Over the last several months, the medical community has faced unprecedented challenges. As the pandemic plays out, the expectation is that a range of mental health issues could surface among health care workers. On the severe end of this spectrum are those who suffer from post-traumatic stress disorder or PTSD. An article in Permanente Medicine looks at this mental health condition, the statitstics, its symptoms, impact on specialties, sources of support and strength, and other related matters. Read more.
COVID-19 is still spreading within many communities. If you’re planning to host or attend a summer gathering, read these 4 tips to help reduce your risk of exposure.
Good news for members, patients, and guests who love the convenience of getting care at your neighborhood Target store. Kaiser Permanente’s existing 26 Target Clinic locations opened on June 29 along with a new location in Norwalk, CA. Steps to ensure the suppression of the coronavirus at each clinic location are in place. KP licensed nurse practitioners and licensed vocational nurses are on hand at the clinics to provide high-quality primary care services in a convenient retail setting. In-person visits will be limited to preventive and wellness care until full care capacity can be returned. Kaiser Permanente opened its first Target clinics in 2014 for members and non-member Target store guests.
Democrats and Republicans agree, wearing a mask isn’t a political statement. It’s about protecting yourself, your family, and your community. California’s current and past 4 governors are reminding us that our actions save lives. Kaiser Permanente has joined in promoting this clever public service announcement, in which the Governors make a bipartisan plea to encourage mask wearing as part of our collective pandemic protection efforts. View on your choice of social media channel:
A special message from the Kaiser Permanente Southern California Equity, Inclusion, and Diversity Team
June 19 – Juneteenth – is the oldest nationally celebrated commemoration of the ending of slavery in the United States. Juneteenth celebrations date back to 1866 and have historically been observed with festivals celebrating African American traditions. Today, Juneteenth is often observed with an emphasis on African American education and achievement.
Celebrate wtih KPAAPA (details below). More information, upcoming Listening Sessions, and other ways to participate and learn here.
Celebrate Juneteenth with KPAAPA: Despite INJUSTICE, We Still THRIVE!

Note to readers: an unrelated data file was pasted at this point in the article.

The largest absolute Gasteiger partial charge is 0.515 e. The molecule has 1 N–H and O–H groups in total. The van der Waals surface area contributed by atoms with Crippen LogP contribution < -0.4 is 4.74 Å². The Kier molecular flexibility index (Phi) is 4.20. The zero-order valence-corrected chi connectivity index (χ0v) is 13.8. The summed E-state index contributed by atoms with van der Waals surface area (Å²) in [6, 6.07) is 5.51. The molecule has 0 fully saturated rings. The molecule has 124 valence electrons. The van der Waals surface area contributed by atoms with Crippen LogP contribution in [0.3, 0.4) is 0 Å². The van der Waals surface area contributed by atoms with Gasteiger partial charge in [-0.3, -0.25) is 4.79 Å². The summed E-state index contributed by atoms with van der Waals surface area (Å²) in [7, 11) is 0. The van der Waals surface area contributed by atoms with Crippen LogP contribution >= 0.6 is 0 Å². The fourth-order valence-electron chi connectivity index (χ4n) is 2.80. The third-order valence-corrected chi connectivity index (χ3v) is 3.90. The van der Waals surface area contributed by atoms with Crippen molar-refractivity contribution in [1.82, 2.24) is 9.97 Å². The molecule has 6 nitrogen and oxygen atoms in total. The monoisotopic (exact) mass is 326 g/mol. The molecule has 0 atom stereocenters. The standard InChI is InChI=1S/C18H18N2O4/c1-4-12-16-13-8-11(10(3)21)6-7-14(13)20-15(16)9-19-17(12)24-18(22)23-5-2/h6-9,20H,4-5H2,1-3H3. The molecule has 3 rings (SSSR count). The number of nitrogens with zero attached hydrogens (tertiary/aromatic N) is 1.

Join the Kaiser Permanente African American Professional Association (KPAAPA) to learn about the significance of Juneteenth. Sponsored by a partnership between National Equity, Inclusion and Diversity and Enterprise Learning.
Friday June 19, 2020; 12 -1 pm
Click here to join at the time of the event
(Event will stream live on Teams; use you KP SSO login)
Calls for change and for greater justice for all continue across this country as people of all creeds, colors, beliefs, and backgrounds have taken action to help transform our nation into one that offers greater inclusiveness and equity for all. For the last several days we have heard in great detail about how systemic racism and social injustice have excluded Black Americans, other minorities, and other underrepresented groups of people from attaining not just their potential under the American dream – but simply living. This situation has to change, now.
Kaiser Permanente is committed to an inclusive, diverse workplace that provides an environment of equity for all who work here and for the people and the communities we serve. We continuously strive to improve upon the quality of care we deliver to produce better health outcomes for our members and to build healthier communities. At the same time there is a recognition that this organization cannot reach its full potential as a health care provider if groups of our people and various communities we serve have to live with the unspoken, but lingering fear for their physical and psychological health. And, if any point has been made over the last two weeks, it’s that many of our people, their families and their friends contend with this is reality daily, while there are others of us who have never had to deal with these circumstances and don’t understand how they can even exist.